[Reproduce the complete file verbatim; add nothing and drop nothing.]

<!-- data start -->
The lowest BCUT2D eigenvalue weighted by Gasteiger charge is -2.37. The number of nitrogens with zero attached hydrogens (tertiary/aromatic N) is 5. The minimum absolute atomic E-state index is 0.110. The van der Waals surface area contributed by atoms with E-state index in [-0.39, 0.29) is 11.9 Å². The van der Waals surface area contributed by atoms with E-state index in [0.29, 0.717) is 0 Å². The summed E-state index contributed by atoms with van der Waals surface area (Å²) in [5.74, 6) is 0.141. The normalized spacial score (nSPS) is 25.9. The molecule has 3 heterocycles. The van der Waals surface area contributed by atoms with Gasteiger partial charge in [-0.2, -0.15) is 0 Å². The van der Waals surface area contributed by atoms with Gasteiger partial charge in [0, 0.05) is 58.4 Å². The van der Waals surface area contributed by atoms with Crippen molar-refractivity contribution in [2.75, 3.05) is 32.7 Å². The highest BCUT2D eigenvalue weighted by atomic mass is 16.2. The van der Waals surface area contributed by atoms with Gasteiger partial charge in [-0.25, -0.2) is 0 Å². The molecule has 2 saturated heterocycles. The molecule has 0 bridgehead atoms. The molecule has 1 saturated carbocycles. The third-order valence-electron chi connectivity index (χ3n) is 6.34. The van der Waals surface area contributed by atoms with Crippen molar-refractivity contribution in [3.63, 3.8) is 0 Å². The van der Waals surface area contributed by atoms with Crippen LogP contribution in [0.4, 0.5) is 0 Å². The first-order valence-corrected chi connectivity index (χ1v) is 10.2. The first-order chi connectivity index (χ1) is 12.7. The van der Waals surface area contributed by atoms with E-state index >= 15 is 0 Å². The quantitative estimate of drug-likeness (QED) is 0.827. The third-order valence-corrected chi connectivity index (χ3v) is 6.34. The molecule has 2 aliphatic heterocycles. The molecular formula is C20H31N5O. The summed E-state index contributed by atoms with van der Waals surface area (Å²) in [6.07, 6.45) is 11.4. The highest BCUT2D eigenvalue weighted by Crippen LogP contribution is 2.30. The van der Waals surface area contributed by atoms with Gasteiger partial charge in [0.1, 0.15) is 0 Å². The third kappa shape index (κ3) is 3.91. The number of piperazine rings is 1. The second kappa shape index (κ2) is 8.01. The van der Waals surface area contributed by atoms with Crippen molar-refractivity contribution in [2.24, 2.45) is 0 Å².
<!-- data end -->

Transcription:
The lowest BCUT2D eigenvalue weighted by Gasteiger charge is -2.37. The number of nitrogens with zero attached hydrogens (tertiary/aromatic N) is 5. The minimum absolute atomic E-state index is 0.110. The van der Waals surface area contributed by atoms with E-state index in [-0.39, 0.29) is 11.9 Å². The van der Waals surface area contributed by atoms with E-state index in [0.29, 0.717) is 0 Å². The summed E-state index contributed by atoms with van der Waals surface area (Å²) in [5.74, 6) is 0.141. The normalized spacial score (nSPS) is 25.9. The molecule has 3 heterocycles. The van der Waals surface area contributed by atoms with Gasteiger partial charge in [-0.2, -0.15) is 0 Å². The van der Waals surface area contributed by atoms with Gasteiger partial charge in [0, 0.05) is 58.4 Å². The van der Waals surface area contributed by atoms with Crippen molar-refractivity contribution in [2.75, 3.05) is 32.7 Å². The highest BCUT2D eigenvalue weighted by atomic mass is 16.2. The van der Waals surface area contributed by atoms with Gasteiger partial charge in [-0.25, -0.2) is 0 Å². The molecule has 2 saturated heterocycles. The molecule has 0 bridgehead atoms. The molecule has 1 saturated carbocycles. The third-order valence-electron chi connectivity index (χ3n) is 6.34. The van der Waals surface area contributed by atoms with Crippen molar-refractivity contribution in [3.63, 3.8) is 0 Å². The van der Waals surface area contributed by atoms with Crippen LogP contribution in [0.4, 0.5) is 0 Å². The first-order valence-corrected chi connectivity index (χ1v) is 10.2. The first-order chi connectivity index (χ1) is 12.7. The van der Waals surface area contributed by atoms with E-state index >= 15 is 0 Å². The quantitative estimate of drug-likeness (QED) is 0.827. The third-order valence-corrected chi connectivity index (χ3v) is 6.34. The molecule has 2 aliphatic heterocycles. The molecular formula is C20H31N5O. The summed E-state index contributed by atoms with van der Waals surface area (Å²) in [6.07, 6.45) is 11.4. The highest BCUT2D eigenvalue weighted by Crippen LogP contribution is 2.30. The van der Waals surface area contributed by atoms with Gasteiger partial charge in [0.1, 0.15) is 0 Å². The third kappa shape index (κ3) is 3.91. The number of piperazine rings is 1. The second kappa shape index (κ2) is 8.01. The van der Waals surface area contributed by atoms with Crippen molar-refractivity contribution in [2.24, 2.45) is 0 Å².